It's those last two that have me thinking, to paraphrase the words of Peter Scholte's 60's hymn, "Will they know we are Christians?"
If you happened to notice the Orthodox prayer rope I wear on my wrist — fifty knots of black wool tied in the tradition of St. Anthony, ending in a simple cross — you might guess that I'm a Christian of some sort. If you were in the parking lot last week when I dropped my purse (upside down - ack!) you might hazard from the holy cards I was scooping up and tucking back into a prayer book (my beloved breviary, now a bit the worse for wear) that I'm of the Roman persuasion.
But this is not the real question that photograph is asking me, the big question is could you tell I am a Christian should I be stripped of the externals? By what I say and do, not when I'm writing, not when I'm praying in Church, not when I know anyone is watching, but when I'm walking down the street, as unaware of being observed as these two people are.
Today Mike Hayes at Googling God is wondering if we Catholics are spending too much time caught up in our own internal concerns (liturgical or otherwise), and not heeding Christ's clarion call to help those in need. There is a robust exchange going on at The Deacon's Bench about Hayes' post. My contribution to it, echoing C.S. Lewis' comment in Weight of Glory, "Next to the Blessed Sacrament itself, your neighbor is the holiest object presented to your senses." is here. (Warning, I don't acquit myself as well as I might.)
It's not that I think that our concern with liturgy is entirely misguided, or in any way deny the reality of Christ's presence in the Sacrament of the Eucharist. But I will not delude myself, these things are not the principle things that I think Christ will be weighing in the balance when the time comes. He will ask when I fed the hungry, drew water for the thirsty, was mindful of those who were poor, or suffering. Nor will I delude myself into thinking that I measure up all that well in this regard.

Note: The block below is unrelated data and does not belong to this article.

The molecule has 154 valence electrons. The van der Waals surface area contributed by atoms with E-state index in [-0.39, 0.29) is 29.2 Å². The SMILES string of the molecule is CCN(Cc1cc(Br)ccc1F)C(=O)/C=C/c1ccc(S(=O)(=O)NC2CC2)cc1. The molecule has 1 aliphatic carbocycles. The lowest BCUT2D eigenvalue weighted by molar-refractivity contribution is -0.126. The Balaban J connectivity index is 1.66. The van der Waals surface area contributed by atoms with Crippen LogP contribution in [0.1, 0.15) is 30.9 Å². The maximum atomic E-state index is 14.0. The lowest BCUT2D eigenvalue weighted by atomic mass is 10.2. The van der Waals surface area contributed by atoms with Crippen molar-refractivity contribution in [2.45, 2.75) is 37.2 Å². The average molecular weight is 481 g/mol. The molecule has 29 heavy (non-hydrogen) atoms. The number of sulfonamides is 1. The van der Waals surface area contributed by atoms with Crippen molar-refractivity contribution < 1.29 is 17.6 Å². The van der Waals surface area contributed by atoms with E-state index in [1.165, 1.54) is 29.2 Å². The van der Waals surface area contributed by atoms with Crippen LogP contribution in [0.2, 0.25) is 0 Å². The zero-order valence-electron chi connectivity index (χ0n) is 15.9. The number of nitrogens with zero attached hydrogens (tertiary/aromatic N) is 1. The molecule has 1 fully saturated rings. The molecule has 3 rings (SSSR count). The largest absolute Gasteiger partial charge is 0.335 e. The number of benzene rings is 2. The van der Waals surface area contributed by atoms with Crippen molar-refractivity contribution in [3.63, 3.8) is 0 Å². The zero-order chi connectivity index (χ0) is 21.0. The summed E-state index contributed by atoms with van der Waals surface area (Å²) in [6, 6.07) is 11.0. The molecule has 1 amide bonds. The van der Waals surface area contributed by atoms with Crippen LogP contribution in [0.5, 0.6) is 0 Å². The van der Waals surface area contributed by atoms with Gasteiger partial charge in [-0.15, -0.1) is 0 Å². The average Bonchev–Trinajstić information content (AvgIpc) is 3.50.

The liturgy and the Eucharist are source and summit of our lives. Where we go to drink of the living water so that we can go forth and see and serve Christ in each other, where we go in gratitude to celebrate the presence of Christ among us. We become as a result dwelling places for God, Christ in our very being.
"Faith finds its strength and dynamism in the Sacrament of the Real Presence, because truly the lex orandi remains linked to the lex credendi which, in turn, is translated into the lex agendi of the Church’s life and mission. The Eucharist, then, has also a personal dynamism: it is the gift to celebrate, bringing a deeper knowledge of the mystery of salvation, accomplishing communion, leading to adoration, and finally affecting the Church’s life through mission and pastoral ministry, all the while fostering charity inside and outside the Church." (The Eucharist: Source and Summit of the Life and the Mission of the Church, full text here.)
It's not difficult for me to sit an hour in front of the Eucharist; I willingly and joyfully participate in the Eucharistic liturgy. It's far harder to put on Christ and wear Him as I walk out the church doors, and I fear I've not the courage to live that radical of a life.
“And what about His hunger, cold, chains, nakedness and sickness? What about His homelessness? Are these sufferings not sufficient to overcome your alienation?” — St. John Chrysostom